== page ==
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The Rhone glacier in Obergoms, Switzerland melting. Photo: Sean Gallup/Getty Images

It's almost time to officially conclude that 2019 was the second-hottest year in temperature records that date back to the 1800s.

Driving the news: "It appears nearly certain (>99% likelihood) that 2019 will conclude as the second-warmest year since measurements began in 1850, behind only the exceptional warmth of 2016," the research group Berkeley Earth confirmed a few days ago.

Why it matters: The comment in their analysis of November's temperatures is the latest evidence of the long-term warming trend that stems from human-induced greenhouse gas emissions.

  • It's consistent with other analyses showing that it's likely 2019 will end up as the second-warmest. NASA is slated to announce a similar finding later this month.

The big picture: "With the decade coming to a close, [it's] clear that the period from 2010–2019 was the warmest decade the world has seen since records began in the mid-18o0s. It was around 0.19C warmer than the 2000s, and 1.1C warmer than the preindustrial period," Berkeley Earth's Zeke Hausfather tweeted on New Year's Eve.

Go deeper:

Go deeper

Biden will reverse Trump's attempt to lift COVID related travel restrictions

Photo: Tasos Katopodis via Getty

The incoming Biden administration will reverse President Trump's last-minute order to lift COVID-19 related travel restrictions, Jen Psaki, the incoming White House press secretary, tweeted.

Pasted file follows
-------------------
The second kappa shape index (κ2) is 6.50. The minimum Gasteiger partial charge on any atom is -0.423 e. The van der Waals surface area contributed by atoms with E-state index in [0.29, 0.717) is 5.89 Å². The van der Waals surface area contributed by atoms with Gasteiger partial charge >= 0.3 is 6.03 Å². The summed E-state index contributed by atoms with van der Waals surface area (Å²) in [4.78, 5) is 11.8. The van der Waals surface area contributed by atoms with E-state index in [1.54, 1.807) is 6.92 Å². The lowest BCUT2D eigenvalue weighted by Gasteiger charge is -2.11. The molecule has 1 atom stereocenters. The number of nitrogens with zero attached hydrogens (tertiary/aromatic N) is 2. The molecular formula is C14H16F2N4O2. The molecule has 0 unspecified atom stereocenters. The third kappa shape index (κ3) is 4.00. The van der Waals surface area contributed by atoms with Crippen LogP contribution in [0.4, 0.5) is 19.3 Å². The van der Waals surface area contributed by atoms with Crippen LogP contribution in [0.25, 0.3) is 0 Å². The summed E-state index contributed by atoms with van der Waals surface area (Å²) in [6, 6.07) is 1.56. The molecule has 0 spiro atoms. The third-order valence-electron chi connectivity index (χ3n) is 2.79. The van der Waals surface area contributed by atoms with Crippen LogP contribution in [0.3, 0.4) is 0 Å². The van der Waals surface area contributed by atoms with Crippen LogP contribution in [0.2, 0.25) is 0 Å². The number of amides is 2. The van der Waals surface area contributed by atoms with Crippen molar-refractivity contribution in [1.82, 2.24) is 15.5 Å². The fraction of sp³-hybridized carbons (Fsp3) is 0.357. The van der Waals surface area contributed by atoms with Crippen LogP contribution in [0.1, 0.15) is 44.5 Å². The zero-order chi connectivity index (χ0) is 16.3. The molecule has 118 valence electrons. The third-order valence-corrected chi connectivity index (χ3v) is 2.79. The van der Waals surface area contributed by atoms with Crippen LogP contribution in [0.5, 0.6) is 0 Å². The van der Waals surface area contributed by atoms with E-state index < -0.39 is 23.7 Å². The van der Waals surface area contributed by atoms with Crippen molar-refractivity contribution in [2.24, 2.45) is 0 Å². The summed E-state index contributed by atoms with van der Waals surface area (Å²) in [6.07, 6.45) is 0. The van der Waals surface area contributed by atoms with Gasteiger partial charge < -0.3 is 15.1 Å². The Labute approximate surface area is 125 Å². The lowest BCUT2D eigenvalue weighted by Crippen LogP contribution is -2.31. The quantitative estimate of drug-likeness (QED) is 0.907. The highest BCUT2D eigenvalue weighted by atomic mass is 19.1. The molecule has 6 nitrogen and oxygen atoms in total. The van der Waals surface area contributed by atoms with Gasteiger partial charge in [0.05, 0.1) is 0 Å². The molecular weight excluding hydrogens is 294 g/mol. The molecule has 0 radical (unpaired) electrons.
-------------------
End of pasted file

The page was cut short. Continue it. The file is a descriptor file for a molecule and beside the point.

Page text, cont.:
Why it matters: President Trump ordered entry bans lifted for travelers from the U.K., Ireland, Brazil and much of Europe to go into effect Jan. 26, but the Biden administration will "strengthen public health measures around international travel in order to further mitigate the spread of COVID-19," Jen Psaki said. Biden will be inaugurated on Wednesday, Jan. 20 and Trump will no longer be president by the time the order is set to go into effect.

Dominion sends cease and desist letter to My Pillow CEO Mike Lindell

Photo: Stephen Maturen/Getty Images

Dominion Voting Systems on Monday sent a cease and desist letter to My Pillow CEO Mike Lindell over his spread of misinformation related to the 2020 election.

Why it matters: Trump and several of his allies have pushed false conspiracy theories about the company, leading Dominion to take legal action. It's suing pro-Trump lawyer Sidney Powell for defamation and $1.3 billion in damages, and a Dominion employee has sued Trump himself, OANN and Newsmax.

Off the Rails

Episode 5: The secret CIA plan

Photo illustration: Aïda Amer, Sarah Grillo/Axios. Photo: Zach Gibson/Getty Images

Beginning on election night 2020 and continuing through his final days in office, Donald Trump unraveled and dragged America with him, to the point that his followers sacked the U.S. Capitol with two weeks left in his term. This Axios series takes you inside the collapse of a president.

Episode 5: Trump vs. Gina — The president becomes increasingly rash and devises a plan to tamper with the nation's intelligence command.

In his final weeks in office, after losing the election to Joe Biden, President Donald Trump embarked on a vengeful exit strategy that included a hasty and ill-thought-out plan to jam up CIA Director Gina Haspel by firing her top deputy and replacing him with a protege of Republican Congressman Devin Nunes.